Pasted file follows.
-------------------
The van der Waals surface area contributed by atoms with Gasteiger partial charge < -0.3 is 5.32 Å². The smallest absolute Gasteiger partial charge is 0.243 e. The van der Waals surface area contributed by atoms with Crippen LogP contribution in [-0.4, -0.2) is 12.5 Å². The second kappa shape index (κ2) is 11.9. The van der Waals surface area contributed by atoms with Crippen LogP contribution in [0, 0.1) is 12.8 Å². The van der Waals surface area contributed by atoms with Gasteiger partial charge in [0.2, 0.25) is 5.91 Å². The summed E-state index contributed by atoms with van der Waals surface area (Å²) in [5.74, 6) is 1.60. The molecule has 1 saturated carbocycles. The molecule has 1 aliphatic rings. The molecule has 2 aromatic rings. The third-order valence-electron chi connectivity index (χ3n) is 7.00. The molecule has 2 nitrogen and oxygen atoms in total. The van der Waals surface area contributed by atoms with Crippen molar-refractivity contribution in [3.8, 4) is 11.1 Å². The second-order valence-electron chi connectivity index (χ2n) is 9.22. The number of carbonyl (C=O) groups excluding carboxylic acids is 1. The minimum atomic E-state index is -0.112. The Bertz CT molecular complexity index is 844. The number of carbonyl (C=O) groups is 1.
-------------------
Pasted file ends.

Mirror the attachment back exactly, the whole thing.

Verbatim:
The van der Waals surface area contributed by atoms with Gasteiger partial charge < -0.3 is 5.32 Å². The smallest absolute Gasteiger partial charge is 0.243 e. The van der Waals surface area contributed by atoms with Crippen LogP contribution in [-0.4, -0.2) is 12.5 Å². The second kappa shape index (κ2) is 11.9. The van der Waals surface area contributed by atoms with Crippen LogP contribution in [0, 0.1) is 12.8 Å². The van der Waals surface area contributed by atoms with Gasteiger partial charge in [0.2, 0.25) is 5.91 Å². The summed E-state index contributed by atoms with van der Waals surface area (Å²) in [5.74, 6) is 1.60. The molecule has 1 saturated carbocycles. The molecule has 1 aliphatic rings. The molecule has 2 aromatic rings. The third-order valence-electron chi connectivity index (χ3n) is 7.00. The molecule has 2 nitrogen and oxygen atoms in total. The van der Waals surface area contributed by atoms with Crippen molar-refractivity contribution in [3.8, 4) is 11.1 Å². The second-order valence-electron chi connectivity index (χ2n) is 9.22. The number of carbonyl (C=O) groups excluding carboxylic acids is 1. The minimum atomic E-state index is -0.112. The Bertz CT molecular complexity index is 844. The number of carbonyl (C=O) groups is 1.